51% attacks have been shredding Vertcoin’s blockchain since October
The Vertcoin blockchain would be much more secure if its prices were lower.
The Vertcoin blockchain has been getting yanked all over the place by an unknown attacker for a couple of months now, with four distinct incidents – at least two of which included successful double-spend attacks – dating back to October. The total value of double spends across all these attacks is over $100,000.
There are various ways of protecting against 51% attacks. The easiest is generally to insist on more confirmations for large transactions in the hopes of making an attack too expensive. The advantage is that it makes attacks more expensive. The disadvantage is that it slows down transactions.
The most recent Vertcoin attack provides on abject example of how ineffectual that can be for highly vulnerable coins like Vertcoin, and how it's just not enough.
The largest and most recent attack reportedly started on 29 November and involved the creation of a hostile chain that was 310 blocks long. So with Vertcoin's 170-second average block time, that's approaching 15 hours of hostile mining to pull off an attack. The hashing power needed to attack Vertcoin is entirely rentable with 51% of the total Vertcoin hashing power estimated to cost only US$235 per hour.
So, you can roughly ballpark the cost of the most recent 15 hour, 310 block long, attack as being about $3,500, while the other three were even less.
And that's an example of an attack on an exchange with ostensibly high security. And the only reason that particular incident was so comparatively large was almost certainly because its target exchange chose to require additional confirmations after being the victim of previous attacks.
So basically, an exchange might require its users to wait 15 hours or more for a large Vertcoin transaction to go through, but the only effect on security is that it costs $3,500 to attack the network instead of $1,000.
But these attacks have pulled in over $100,000 to date, so to actually offer a meaningful degree of protection – to the extent that the cost of attacking outweighs the returns – exchanges would have to implement confirmation times of days or weeks. But obviously this is completely unsuitable for customers, at which point you might as well just de-list the coin because no one's willing to wait weeks for a transaction to go through.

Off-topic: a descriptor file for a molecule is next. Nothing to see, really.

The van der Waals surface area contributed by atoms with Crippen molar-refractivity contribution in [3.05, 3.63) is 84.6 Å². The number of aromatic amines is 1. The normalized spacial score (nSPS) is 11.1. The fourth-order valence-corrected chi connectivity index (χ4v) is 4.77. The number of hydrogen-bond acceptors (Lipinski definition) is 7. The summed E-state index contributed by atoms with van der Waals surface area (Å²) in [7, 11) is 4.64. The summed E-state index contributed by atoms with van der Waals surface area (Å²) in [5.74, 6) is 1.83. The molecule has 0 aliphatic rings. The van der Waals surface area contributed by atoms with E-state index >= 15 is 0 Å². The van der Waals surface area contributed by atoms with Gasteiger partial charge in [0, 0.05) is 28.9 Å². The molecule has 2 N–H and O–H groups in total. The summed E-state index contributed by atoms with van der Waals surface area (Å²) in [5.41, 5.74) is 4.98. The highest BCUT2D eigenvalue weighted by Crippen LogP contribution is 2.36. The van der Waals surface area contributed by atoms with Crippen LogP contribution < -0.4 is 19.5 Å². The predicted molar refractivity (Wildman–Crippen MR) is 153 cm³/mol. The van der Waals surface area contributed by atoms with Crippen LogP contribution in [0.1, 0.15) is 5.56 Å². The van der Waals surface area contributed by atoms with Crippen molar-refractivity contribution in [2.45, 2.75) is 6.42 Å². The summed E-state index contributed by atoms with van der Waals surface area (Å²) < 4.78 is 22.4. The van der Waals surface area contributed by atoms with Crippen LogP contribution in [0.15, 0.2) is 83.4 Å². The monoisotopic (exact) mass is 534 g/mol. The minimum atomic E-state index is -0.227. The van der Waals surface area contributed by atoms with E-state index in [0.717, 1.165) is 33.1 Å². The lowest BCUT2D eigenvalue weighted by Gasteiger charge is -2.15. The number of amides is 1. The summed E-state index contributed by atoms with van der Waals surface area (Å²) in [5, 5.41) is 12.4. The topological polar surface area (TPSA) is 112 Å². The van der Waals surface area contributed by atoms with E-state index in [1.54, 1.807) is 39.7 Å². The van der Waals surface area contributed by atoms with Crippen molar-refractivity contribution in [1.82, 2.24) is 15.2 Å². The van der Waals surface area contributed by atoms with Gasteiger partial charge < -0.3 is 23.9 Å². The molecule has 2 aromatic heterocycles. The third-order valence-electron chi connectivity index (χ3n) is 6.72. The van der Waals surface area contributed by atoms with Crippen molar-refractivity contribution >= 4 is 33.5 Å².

Lyra2REv3 and Verthash
Raising the number of required confirmations really isn't a viable option here.
So, Vertcoin is looking at moving towards an alternative mining algorithm called Lyra2REv3, an update of its current Lyra2REv2, that is intended to reintroduce the ASIC resistance that appears to have been lost right before these attacks started.
The first Lyra2REv2 ASIC miners were rumoured to have arrived in September 2018, and Vertcoin's hashrate skyrocketed right afterwards. Theoretically that should have left it more secure, but that's also when the attacks started.
Higher hashrates protect networks, but higher hashrate availability is also what makes it so cheap to rent Vertcoin hashrate. The Lyra2REv3 update, then, is aimed at bricking those recently released ASIC miners.
It's intended to be followed up by another update called Verthash. Both are expected to temporarily stall ASIC miners and to potentially inhibit the rentability of Vertcoin hashing power temporarily.
Permanent ASIC resistance is impossible, however. But GPU mineability and ASIC resistance are Vertcoin's sole points of difference, so that's probably something of an inconvenient truth to be ignored. The plan going forwards, its contributors say, is to just keep going with the ASIC-resistant arms race and to hope that it all works out.